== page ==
Over the past couple of months, we have received a number of inquiries from the media, food suppliers and equity firms regarding foodservice GPO activity. With the scarcity of labor, inflationary pressures and a shortage of product in the foodservice industry, Group Purchasing Organizations (GPOs) are once again garnering industry attention as operators look to cut costs while also trying to maintain patron satisfaction.


This means manufacturers must be prepared to handle this important but complex trading partner in the foodservice value chain, which accounts for nearly $25 billion in operator purchases annually.


For clarity, a (GPO) is an entity formed to leverage the purchasing power of many operators to obtain better pricing for its member businesses. Since many businesses purchase the same types of products, by collectively purchasing they can reduce the per unit price. GPOs can be known as co-ops, collectives, consortia, leveraged buying or procurement groups. Some of the largest GPOs are Leverage Buying Group, Dining Alliance, Foodbuy, Avendra and Entegra.


E-Procurement is a GPO Capability


In addition to the benefits of purchasing optimization, distribution management and culinary solutions, GPOs are tapping into the digital foodservice economy by expanding eProcurement services. Foodbuy and Entegra – two of the largest GPOs in foodservice – have explored data and digital tools to boost client performance.


Top Foodservice GPOs


GPO Facts
Leverage Buying Group Founded: 2008

Purchasing Power: $2B

Number of Members: 2,000

Segment Focus: Restaurants

Dining Alliance Founded: 1998

Purchasing Power: $6B

Number of Members: 19,000

Segment Focus: Restaurants/MCOs

Foodbuy (Compass) Founded: 1999

Purchasing Power: $10B foodservice

Number of Members: 2,000

Segment Focus: Healthcare/Hospitality

Avendra (Aramark) Founded: 2001

Purchasing Power: $5B foodservice

Number of Members: 8,000

Segment Focus: Hotels/Hospitality

Entegra (Sodexo) Founded: 1999

Purchasing Power: $10B foodservice

Number of Members: 30,000

Segment Focus: Healthcare

Source: Food Management, The Eatery Buying Group


GPOs began as a buying consortium for healthcare providers for medical supplies, but over the past decade institutions have used GPOs to include foodservice purchases. While penetration of foodservice GPOs is largest in the healthcare segment, hospitality, education and restaurants also participate in GPOs.


Reasons Operators Use GPOs


There are a number of advantages for operators to use GPOs in addition to the savings. This includes marketing and market insights as well as increased menu options and variety. Still, there are drawbacks such as bulk purchases that may result in storage problems and minimum case ordering.


Operator Pros and Cons of Using GPOs


Pros Cons
  • Buying Power: By placing orders as a group, the distributor sees an increase in sales that translates to volume-buying cost savings. 
  • Member Alignment and Agreement. Operators get better prices if they choose to buy in volume rather than variety, so it’s important for members to agree on similar products, which doesn’t always happen.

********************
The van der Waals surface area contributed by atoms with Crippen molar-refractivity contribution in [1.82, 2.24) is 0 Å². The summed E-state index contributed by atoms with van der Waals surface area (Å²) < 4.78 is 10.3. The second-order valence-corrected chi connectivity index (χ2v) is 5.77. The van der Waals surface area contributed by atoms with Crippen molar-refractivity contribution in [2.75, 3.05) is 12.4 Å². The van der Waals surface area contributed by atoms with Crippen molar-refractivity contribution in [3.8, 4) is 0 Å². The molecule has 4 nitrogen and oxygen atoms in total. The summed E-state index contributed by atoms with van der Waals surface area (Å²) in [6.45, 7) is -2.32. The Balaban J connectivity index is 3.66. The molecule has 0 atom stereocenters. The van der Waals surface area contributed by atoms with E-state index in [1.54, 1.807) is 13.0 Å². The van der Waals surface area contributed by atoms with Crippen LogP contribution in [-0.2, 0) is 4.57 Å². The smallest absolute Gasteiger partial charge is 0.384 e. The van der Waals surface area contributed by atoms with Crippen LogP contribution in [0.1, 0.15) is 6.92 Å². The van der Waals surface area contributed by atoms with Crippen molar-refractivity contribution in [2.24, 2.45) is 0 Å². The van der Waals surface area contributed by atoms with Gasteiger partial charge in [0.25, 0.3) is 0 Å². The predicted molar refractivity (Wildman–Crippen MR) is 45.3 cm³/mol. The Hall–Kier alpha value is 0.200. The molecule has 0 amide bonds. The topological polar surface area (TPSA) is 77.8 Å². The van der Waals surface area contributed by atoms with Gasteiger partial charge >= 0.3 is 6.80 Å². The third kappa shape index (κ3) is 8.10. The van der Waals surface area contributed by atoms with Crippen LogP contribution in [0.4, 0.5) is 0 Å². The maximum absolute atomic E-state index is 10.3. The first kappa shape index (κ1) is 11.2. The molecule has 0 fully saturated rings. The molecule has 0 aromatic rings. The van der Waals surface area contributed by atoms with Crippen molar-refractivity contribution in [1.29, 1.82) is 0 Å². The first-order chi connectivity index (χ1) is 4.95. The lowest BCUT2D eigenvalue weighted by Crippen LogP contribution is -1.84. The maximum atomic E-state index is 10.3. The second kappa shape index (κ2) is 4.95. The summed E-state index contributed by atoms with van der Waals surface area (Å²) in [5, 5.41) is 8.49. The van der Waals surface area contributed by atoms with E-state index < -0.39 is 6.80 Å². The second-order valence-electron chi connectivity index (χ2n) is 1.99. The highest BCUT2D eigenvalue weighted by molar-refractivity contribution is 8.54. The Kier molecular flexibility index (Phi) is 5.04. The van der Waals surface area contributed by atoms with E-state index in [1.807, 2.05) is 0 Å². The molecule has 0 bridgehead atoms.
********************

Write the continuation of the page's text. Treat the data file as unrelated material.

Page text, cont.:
• Increased Menu Variety:  As part of a larger buying group, operators receive discounts on new products or better quality products.
  • Delivery and Storage Limits: With GPOs, a school may get fewer deliveries with larger quantities, and that may present storage problems.
  • Labor and Product Savings: GPOs often work with major distributors such as Sysco, GFS. USFS and others.
  • Minimum Orders: Certain GPOs require a minimum number of cases to be part of a bid.

Sources: GFS, Foodservice IP


Manufacturers Must Be Vigilant 


While GPOs are largely a “win-win” for operators, manufacturers (and distributors) must be careful when working with a GPO. The drawbacks for suppliers include margin pressure, multi-dipping on rebates, chargebacks/fees that can be 1.5 to 2.0 percent of sales and other administrative headaches.


Pros of GPOs Drawbacks of GPOs
  • Use GPO business to earn a strong position with broadliners
  • Buying advantage if the GPO is highly compliant
  • Large volume opportunities
  • Tight margins
  • Strong possibility of paying allowances on existing business
  • Double-dipping on rebates
  • Extendibility issues
  • Complexity of business
  • Strong-arm tactics for manufacturers to comply with GPO pricing requests
  • Administrative-intensive

Source: IFDA


Learn to Work Together


Because the foodservice economy is stretched thin with labor and supply chain shortages, the importance of GPOs will continue to increase rapidly as a hedge against higher prices. Manufacturers serving many segments must be prepared to understand how to work effectively with GPOs because they are not going away.

Tim Powell is a Managing Principal of Foodservice IP. Tim serves as a trusted foodservice adviser to management at several food companies.

To learn more about FSIP’s Managing the Digital Foodservice Economy study, click here.

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